Jul 032017

After my contract negotiations with my school resulted in me getting Mondays off I had the opportunity this morning to complete my boxing the compass from my hotel – west, north, south, and today east. From now on I’m not going to take my camera out routinely with me which may – emphasize “may” – stop me being pestered by motorcyclists and taxi drivers asking me where I am going. It’s possible also that I may become a known quantity on the streets and so (generally) left alone. No telling, really, at this stage.

I spent 4 hours this morning heading a little north but then striking east to the edge of the city. I was not very hopeful because there’s nothing much marked on the map in this region, and the city abruptly ends in farm and scrub land between the built-up area and the mountains. It is, in fact, to my way of thinking, a pretty desolate region. Mandalay is generally spread out because there’s no shortage of land for urban expansion, and so no need to build upwards. Building high-rise buildings is undoubtedly expensive as well, and local builders may lack the expertise for anything elaborately multi-storey.

Mandalay is built on an only semi-logical grid system. Streets in the teens to 40s run east to west, and 50s to 80s run north/south. But, unlike Manhattan, there are named streets in between the numbered streets, so that going from, say, 66th to 68th street is much more than 2 blocks. Furthermore the streets are not all continuous. You can be happily walking west on 37th street and suddenly come to a dead end because there is a walled monastery in the way.  Walk around and you’ll find 37th street continuing on the other side. Some streets, though, are much wider than others and act as either north/south or east/west conduits, generally choked with traffic at all hours. There are street lights on these main roads, and people do obey them (usually), but most streets do not have lights (or stop signs) so things just sort of flow. On narrower, less crowded, streets drivers honk their horns at intersections to signal they are coming. Crossing a street on foot follows much the same rules as in all of Asia, although I find them less daunting here than those in Yunnan. The simple rule is to cross one half at a time, waiting for a lull whenever possible. If traffic is fairly continuous you just thread your way through. Don’t step out in front of a car, but motorbikes are a safe bet because they’ll go around you. In any case, the traffic never goes very fast. I’d say about 35 mph is average, and everyone jogs along at the same pace.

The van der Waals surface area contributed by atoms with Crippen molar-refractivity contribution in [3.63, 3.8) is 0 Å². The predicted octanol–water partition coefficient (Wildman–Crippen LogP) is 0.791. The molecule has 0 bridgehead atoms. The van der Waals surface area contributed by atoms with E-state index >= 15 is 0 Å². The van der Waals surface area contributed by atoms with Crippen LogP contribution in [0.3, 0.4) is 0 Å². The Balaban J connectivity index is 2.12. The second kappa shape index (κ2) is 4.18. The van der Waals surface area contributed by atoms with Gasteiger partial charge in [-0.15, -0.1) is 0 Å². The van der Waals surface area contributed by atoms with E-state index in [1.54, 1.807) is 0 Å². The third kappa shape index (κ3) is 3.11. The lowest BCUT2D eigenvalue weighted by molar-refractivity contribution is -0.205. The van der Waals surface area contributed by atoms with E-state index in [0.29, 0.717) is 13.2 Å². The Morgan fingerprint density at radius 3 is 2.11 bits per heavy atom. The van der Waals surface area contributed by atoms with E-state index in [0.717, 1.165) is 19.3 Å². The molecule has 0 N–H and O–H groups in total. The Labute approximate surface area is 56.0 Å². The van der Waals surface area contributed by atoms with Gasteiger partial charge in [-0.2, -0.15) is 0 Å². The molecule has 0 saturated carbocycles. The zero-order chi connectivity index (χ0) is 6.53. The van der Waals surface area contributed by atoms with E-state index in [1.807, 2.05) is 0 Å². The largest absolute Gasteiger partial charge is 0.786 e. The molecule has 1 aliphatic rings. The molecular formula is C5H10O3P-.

I walked north on 69th street until I got to 35th street then turned right (east). Because it was a fairly nondescript, featureless road stretching off into the distance, I cut down some side streets, still mostly heading east, to get a change. One of my father’s favorite sayings was “it’s a long road that has no turning.” Ain’t that the truth. Buildings and people thinned as I got closer to the edge of the city with a few very large new hotels, builders’ yards, and car dealerships taking up huge lots between vacant land. It was all very depressing. When I finally hit the edge of the city I had a clear view of the mountains (the Kumon range, I think). I turned south on the boundary road, the Mandalay-Lashio road, which was pretty dismal walking, so turned inland a bit and continued heading south and west as the mood took me. There were fancy hotels dotted here and there on the edge of the city interspersed with squalid hovels – rich and poor absolutely side by side. It was a bleak final hour in torrid heat until I hit Theik Pan street, the central east/west artery, and headed back west to my hotel which is just off Theik Pan street. By the time I got back I was dusty, hot, thirsty and exhausted. Not going east again any time soon.

Here’s an album for you:







 Posted by at 12:17 pm

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